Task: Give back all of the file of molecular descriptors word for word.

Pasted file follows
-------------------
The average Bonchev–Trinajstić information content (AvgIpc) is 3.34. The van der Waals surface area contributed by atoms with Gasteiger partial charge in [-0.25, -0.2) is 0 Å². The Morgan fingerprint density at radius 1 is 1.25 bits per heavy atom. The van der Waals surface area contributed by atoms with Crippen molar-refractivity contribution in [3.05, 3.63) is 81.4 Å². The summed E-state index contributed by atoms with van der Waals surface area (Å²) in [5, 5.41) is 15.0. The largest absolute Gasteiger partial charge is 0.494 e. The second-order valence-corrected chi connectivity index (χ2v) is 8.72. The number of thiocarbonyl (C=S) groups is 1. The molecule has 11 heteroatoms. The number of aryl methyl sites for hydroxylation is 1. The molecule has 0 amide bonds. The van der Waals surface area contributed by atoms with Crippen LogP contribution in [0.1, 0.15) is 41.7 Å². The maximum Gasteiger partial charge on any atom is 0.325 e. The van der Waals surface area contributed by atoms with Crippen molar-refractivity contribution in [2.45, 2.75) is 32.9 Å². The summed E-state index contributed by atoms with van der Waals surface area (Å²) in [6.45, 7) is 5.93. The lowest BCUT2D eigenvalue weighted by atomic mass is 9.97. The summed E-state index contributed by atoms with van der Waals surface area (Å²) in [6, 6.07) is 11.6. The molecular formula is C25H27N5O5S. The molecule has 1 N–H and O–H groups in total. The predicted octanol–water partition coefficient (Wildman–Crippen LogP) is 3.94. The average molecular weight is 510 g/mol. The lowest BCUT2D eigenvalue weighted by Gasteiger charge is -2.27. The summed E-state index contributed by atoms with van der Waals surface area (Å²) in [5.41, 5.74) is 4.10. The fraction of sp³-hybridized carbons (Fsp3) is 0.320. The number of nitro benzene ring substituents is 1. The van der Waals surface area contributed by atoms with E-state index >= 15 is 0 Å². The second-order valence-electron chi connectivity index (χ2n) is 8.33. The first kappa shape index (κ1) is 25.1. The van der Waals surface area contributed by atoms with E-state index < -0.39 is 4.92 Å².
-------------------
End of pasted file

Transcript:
The average Bonchev–Trinajstić information content (AvgIpc) is 3.34. The van der Waals surface area contributed by atoms with Gasteiger partial charge in [-0.25, -0.2) is 0 Å². The Morgan fingerprint density at radius 1 is 1.25 bits per heavy atom. The van der Waals surface area contributed by atoms with Crippen molar-refractivity contribution in [3.05, 3.63) is 81.4 Å². The summed E-state index contributed by atoms with van der Waals surface area (Å²) in [5, 5.41) is 15.0. The largest absolute Gasteiger partial charge is 0.494 e. The second-order valence-corrected chi connectivity index (χ2v) is 8.72. The number of thiocarbonyl (C=S) groups is 1. The molecule has 11 heteroatoms. The number of aryl methyl sites for hydroxylation is 1. The molecule has 0 amide bonds. The van der Waals surface area contributed by atoms with Crippen LogP contribution in [0.1, 0.15) is 41.7 Å². The maximum Gasteiger partial charge on any atom is 0.325 e. The van der Waals surface area contributed by atoms with Crippen molar-refractivity contribution in [2.45, 2.75) is 32.9 Å². The summed E-state index contributed by atoms with van der Waals surface area (Å²) in [6.45, 7) is 5.93. The lowest BCUT2D eigenvalue weighted by atomic mass is 9.97. The summed E-state index contributed by atoms with van der Waals surface area (Å²) in [6, 6.07) is 11.6. The molecular formula is C25H27N5O5S. The molecule has 1 N–H and O–H groups in total. The predicted octanol–water partition coefficient (Wildman–Crippen LogP) is 3.94. The average molecular weight is 510 g/mol. The lowest BCUT2D eigenvalue weighted by Gasteiger charge is -2.27. The summed E-state index contributed by atoms with van der Waals surface area (Å²) in [5.41, 5.74) is 4.10. The fraction of sp³-hybridized carbons (Fsp3) is 0.320. The number of nitro benzene ring substituents is 1. The van der Waals surface area contributed by atoms with E-state index >= 15 is 0 Å². The second-order valence-electron chi connectivity index (χ2n) is 8.33. The first kappa shape index (κ1) is 25.1. The van der Waals surface area contributed by atoms with E-state index < -0.39 is 4.92 Å².